Whatever accommodations may ultimately be reached between Mayor Herenton and the City Council on matters of funding and reorganization of the schools, or between the council and the school board, or between all of the above and state government, we are going to chance this categorical judgment: The mayor's plan for assuming control of local education, announced in typically peremptory fashion at a Monday-afternoon press conference, is a non-starter.
And that's pretty much for the same reason that the school board, in effect, disregarded Herenton's cavalier public recommendation of himself for another stint as school superintendent. At this stage of his public career, it is hard for us to imagine anyone — individual or agency — that could comfortably serve in a position of even quasi-independent authority under the mayor's titular control.
Granted, the mayor's plan to make his office the appointive authority for both superintendent and school board provides for a measure of council concurrence and oversight. As for how well that system would work, we need only remember the off-and-on trench warfare waged between himself and the City Council over the last several years, as well as Herenton's tendency to change police directors as often as he changed his shirt.
Even Herenton's apparent concession to public opinion — his call for a referendum on the plan this November — seems peremptory and fails to allow for the kind of systematic evaluation that such a sea change in school administration would entail.
And his reiteration, at the close of his remarks on Monday, of an unwarranted slur against the reputation and abilities of Kriner Cash, the newly named superintendent of schools, was beneath contempt.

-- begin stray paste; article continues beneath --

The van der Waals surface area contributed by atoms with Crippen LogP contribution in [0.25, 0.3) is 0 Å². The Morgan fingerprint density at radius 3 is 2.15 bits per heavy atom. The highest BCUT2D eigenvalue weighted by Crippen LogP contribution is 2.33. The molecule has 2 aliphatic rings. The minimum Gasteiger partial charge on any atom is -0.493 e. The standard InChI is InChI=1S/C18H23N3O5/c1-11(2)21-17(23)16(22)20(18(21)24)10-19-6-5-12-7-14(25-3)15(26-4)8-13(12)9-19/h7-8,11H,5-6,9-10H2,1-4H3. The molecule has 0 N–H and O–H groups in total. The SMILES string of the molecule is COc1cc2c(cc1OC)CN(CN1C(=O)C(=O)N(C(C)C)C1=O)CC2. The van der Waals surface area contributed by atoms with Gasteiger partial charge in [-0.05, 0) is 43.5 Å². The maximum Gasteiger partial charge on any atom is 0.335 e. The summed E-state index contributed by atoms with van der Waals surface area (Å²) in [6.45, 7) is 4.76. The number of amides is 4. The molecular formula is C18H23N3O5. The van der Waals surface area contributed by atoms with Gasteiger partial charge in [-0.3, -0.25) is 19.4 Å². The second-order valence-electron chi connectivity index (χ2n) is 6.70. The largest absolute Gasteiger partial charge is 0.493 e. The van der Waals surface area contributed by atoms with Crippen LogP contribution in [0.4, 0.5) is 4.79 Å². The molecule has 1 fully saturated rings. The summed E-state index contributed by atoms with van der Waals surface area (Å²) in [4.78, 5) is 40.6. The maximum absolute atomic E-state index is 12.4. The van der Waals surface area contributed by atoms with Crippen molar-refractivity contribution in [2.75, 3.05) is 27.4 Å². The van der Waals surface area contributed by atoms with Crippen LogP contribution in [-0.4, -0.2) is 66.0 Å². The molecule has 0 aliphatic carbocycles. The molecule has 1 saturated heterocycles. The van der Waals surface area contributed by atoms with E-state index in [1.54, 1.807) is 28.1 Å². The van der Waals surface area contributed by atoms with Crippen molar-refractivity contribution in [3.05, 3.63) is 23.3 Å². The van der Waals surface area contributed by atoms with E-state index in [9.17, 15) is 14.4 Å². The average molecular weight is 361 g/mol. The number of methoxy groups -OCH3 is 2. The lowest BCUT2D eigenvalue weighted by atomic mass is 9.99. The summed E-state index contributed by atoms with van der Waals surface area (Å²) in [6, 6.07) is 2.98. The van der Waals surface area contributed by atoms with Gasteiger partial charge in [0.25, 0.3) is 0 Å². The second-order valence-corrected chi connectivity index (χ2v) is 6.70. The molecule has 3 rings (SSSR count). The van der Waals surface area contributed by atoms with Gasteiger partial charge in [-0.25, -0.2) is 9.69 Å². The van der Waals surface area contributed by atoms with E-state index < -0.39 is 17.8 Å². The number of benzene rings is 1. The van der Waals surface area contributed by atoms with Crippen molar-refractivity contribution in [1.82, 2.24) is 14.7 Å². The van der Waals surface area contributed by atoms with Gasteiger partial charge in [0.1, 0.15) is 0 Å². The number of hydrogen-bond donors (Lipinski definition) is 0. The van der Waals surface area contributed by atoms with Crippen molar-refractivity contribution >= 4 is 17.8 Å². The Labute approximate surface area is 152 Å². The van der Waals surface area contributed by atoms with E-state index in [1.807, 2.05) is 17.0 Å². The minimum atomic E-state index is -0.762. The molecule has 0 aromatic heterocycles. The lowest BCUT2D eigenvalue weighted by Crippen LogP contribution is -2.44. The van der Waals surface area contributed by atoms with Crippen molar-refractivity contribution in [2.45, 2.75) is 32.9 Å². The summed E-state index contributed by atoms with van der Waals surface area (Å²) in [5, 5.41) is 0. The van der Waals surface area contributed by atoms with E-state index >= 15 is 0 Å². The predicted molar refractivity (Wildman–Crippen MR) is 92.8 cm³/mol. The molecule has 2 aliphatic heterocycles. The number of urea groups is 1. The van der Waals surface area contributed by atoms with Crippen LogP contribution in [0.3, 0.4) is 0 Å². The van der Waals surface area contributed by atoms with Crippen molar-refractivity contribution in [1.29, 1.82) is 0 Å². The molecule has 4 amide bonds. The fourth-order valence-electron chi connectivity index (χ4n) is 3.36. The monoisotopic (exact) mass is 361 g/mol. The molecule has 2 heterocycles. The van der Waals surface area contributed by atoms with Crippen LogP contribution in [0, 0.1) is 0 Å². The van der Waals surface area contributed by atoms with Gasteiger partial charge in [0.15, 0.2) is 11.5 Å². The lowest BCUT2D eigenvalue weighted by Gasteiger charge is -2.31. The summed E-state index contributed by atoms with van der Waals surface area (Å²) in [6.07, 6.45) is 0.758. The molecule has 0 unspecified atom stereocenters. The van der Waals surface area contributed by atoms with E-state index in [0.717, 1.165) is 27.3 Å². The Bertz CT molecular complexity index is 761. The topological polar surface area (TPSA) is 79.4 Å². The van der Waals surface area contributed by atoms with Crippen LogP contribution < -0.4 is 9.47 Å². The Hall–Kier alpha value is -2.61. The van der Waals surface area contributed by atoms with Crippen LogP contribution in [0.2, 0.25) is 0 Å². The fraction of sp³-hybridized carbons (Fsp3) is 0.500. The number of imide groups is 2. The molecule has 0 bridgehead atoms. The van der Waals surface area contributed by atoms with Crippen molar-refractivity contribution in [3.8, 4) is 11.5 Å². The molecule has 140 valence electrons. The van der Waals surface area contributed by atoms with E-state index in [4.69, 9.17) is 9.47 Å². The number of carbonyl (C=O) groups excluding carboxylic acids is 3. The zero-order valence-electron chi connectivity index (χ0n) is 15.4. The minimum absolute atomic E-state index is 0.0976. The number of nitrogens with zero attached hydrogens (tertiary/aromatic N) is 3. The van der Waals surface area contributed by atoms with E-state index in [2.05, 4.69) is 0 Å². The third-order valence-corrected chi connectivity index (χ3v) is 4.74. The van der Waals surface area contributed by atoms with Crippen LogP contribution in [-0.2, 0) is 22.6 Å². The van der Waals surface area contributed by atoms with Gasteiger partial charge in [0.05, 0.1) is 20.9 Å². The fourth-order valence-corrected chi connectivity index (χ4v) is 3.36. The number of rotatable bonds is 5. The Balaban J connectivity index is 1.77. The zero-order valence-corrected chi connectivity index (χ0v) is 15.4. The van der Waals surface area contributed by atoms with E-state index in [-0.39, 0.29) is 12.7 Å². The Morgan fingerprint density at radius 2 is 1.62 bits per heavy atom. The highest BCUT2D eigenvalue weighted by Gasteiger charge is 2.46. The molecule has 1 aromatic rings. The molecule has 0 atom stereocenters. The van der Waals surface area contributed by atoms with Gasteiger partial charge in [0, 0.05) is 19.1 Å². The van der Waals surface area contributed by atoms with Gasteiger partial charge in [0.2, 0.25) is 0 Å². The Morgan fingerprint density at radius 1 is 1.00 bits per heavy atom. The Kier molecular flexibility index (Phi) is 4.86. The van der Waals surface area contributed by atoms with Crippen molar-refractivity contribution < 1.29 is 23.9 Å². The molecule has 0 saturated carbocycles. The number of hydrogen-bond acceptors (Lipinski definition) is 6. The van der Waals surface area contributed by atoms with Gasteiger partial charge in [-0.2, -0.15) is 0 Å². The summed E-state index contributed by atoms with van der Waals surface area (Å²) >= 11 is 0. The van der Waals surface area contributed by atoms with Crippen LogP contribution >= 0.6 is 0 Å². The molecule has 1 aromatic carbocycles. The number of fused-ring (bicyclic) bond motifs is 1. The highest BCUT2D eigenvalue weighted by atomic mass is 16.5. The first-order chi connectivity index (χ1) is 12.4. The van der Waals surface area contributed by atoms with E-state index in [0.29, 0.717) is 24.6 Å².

Our message for the new superintendent is: Disregard that obstreperous, imperious man behind the curtain. He is not (or is no longer) the wizard he thinks he is, able to scarify the rest of local government into submission. And he seems to have forgotten the storm of controversy that greeted his own designation as superintendent in the late 1970s. When he finally gained a grace period, he was able to do some wondrous things. Give him that. And he should be willing — as we are, and, as we believe, the Memphis community at large is — to grant Cash the same opportunity to arrive here and thrive without being unfairly sabotaged.
More Road Kill
Periodically, it would seem, Tennessee seems determined to humiliate itself in the eyes of the world. Examples abound — all the way from the anti-evolution Scopes trial of the 1920s to the serious legislative proposals just a few years ago for legalizing road kill as proper cuisine.
Not long ago state Republican spokesman Bill Hobbs was upbraided by his own party for nationally publicized attempts to make Democratic presidential candidate Barack Obama, a Christian, look like a Muslim fanatic. Now one Fred Hobbs (apparently no relation) — a member of the state Democratic executive committee, no less — has suggested out loud that Obama might have "terrorist" connections. Ultimately, public opinion forced him to recant, but not before the nation got another peek at just how weird we are.
Even the aforesaid Bill Hobbs professed to be embarrassed by this latest caper, and that's saying a lot.
My first trip to Memphis was in May 1992. I was in town for a job interview, and I came in a day early to take the measure of this mysterious (to me, anyway) Southern place ...